A big part of the mystery of IoT success or lack thereof so far is the emphasis on assembling partners rather than businesses. Two developments in the last week underscore the continued dance and prospects for change, even as there appears to be a lull in actual product and service introduction since the hype of one or two years ago.
One involves the departure of Nest’s founder and chief executive Tony Fadell from the position he’s held since the Google takeover. That People magazine kind of business story doesn’t interest me per se, but it had two interesting components.
The first was a comment from former Dropcam CEO Greg Duffy, who found the Nest exec hard to work with. That may have been, as founders often clash, but there was at least an initially successful integration.
I know it worked technically, because after my Nest Protect alarm sounded (due to a kitchen incident that I guess was a result of my poor cooking skills), I got a notice from Dropcam (now Nest Cam) that a video record of the incident was captured. Well, not of my behavior in the kitchen, as I only have one Dropcam so far, but that’s okay. But then the subsequent string of notices via app email was annoying, so the business/product integration perhaps was not as far along as the technical integration.
Indeed, the other primary acquisition by Nest in recent years, of Boulder-based Revolv, has not surfaced in the gossip – no comment on the Fadell story from Revolv CEO Tim Enwall, now head of new business for Nest – or in the integration. The really nice Revolv app for presenting all IoT device interfaces in one place doesn’t seem to have been adopted (Nest has its own UI). Nor has Nest added many other Revolv partners like Sonos, Hue light bulbs, etc.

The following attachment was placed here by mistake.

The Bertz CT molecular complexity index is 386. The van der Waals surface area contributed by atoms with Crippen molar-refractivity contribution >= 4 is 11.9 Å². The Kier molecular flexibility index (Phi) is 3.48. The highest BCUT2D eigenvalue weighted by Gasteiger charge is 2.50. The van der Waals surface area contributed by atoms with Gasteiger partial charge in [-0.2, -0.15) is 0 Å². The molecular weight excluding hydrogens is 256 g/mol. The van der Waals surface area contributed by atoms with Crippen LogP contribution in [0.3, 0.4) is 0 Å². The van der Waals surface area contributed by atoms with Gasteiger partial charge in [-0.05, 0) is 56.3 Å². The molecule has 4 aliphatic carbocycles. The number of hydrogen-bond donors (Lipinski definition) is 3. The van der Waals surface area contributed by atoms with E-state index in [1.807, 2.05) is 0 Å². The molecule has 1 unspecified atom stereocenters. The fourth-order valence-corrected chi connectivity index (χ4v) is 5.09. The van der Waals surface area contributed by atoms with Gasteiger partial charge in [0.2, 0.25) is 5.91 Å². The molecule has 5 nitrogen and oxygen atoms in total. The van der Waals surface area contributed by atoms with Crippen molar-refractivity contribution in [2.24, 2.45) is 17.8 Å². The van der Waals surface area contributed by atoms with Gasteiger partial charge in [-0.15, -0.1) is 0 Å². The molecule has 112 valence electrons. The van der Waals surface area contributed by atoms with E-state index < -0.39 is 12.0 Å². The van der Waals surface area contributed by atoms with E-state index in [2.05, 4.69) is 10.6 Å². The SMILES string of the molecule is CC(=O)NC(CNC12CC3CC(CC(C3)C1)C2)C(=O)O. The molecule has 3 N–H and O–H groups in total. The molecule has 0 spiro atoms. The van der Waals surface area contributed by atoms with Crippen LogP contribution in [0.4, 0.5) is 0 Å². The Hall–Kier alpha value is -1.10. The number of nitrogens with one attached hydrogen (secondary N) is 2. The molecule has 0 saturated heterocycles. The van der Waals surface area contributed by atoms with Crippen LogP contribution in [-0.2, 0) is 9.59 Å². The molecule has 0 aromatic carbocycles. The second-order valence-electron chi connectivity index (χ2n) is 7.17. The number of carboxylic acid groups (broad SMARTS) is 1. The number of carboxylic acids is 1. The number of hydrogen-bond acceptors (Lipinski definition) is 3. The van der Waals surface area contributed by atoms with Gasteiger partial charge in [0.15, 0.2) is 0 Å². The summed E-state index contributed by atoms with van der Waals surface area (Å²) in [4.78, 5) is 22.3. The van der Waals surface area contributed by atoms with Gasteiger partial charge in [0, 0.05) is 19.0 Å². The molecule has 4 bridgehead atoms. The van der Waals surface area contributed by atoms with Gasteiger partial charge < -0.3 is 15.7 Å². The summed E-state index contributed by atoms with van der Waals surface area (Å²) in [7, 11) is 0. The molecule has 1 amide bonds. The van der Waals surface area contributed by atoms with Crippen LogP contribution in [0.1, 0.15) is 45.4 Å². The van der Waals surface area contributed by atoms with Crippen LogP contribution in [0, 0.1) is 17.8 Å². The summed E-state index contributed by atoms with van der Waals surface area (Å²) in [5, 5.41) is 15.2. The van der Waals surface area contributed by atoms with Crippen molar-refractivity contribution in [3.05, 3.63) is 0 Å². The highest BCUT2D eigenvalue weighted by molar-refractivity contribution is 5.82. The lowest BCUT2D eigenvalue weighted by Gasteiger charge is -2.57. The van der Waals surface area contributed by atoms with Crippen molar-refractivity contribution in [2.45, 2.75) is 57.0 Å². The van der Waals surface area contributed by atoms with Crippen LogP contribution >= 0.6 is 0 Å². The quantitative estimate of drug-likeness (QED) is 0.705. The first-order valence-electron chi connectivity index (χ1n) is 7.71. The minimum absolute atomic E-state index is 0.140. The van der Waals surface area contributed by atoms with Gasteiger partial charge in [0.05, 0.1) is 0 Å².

The other significant component of the story was Fadell’s replacement, former Motorola and cable executive Marwan Fawaz. Marwan (a friend from my CableLabs days when he was a leader among cable CTOs on the CableLabs’ technical advisory board) was former EVP strategy and CTO at Charter, a company that showed no interest in IoT in recent years (they’ve just absorbed Time Warner Cable’s security service, so we’ll see how that goes). Marwan then was named CEO of the Motorola set-top spinoff from Google (after Google bought the Mot for its IP portfolio) and sold it off to ARRIS at probably a nice profit.
Since then, Marwan, among other activity, was an industry investor and then a Tech Advisory Board member at ADT. So perhaps he’s desirable to Nest for having knowledge of two competing IoT business segments, although it’s hard to understand why neither cable nor ADT gave him a more prominent role. Comcast continues to reference Xfinity Home in passing in Comcast commercials, but the consumer marketing at least to residential seems to have subsided from levels of a year or two ago. Hard to say whether MVPD’s are disenchanted.
The second development of recent interest grew the partner landscape in the consumer IoT sector as start-up Notion gained an investment from Liberty Mutual. The idea that IoT will reduce accidents and liability and thus improve profit margins seems good. Nest offers rebates from Liberty Mutual, but I already get a discount for having fire alarms in my home. If Nest is such an improvement, why didn’t I get a bigger discount from my Nest/Dropcam tie-up than I did for those old, annoying chirping First Alert boat anchors?
So the partnerships are expanding, but is Nest just shuffling executives, or is an industry tie-up in the making? Google has never wanted to be a “service provider” (low margins, lots of trucks). Maybe Marwan is interesting to them as an agent to find cross-industry synergy with Comcast or other service providers.
I argued more than a year ago that service provision expertise would be a key enabler of IoT success. But the recent INTX cable convention had virtually no IoT presence, so it begs the question.
If the current dance partners aren’t working, maybe it’s time to change partners.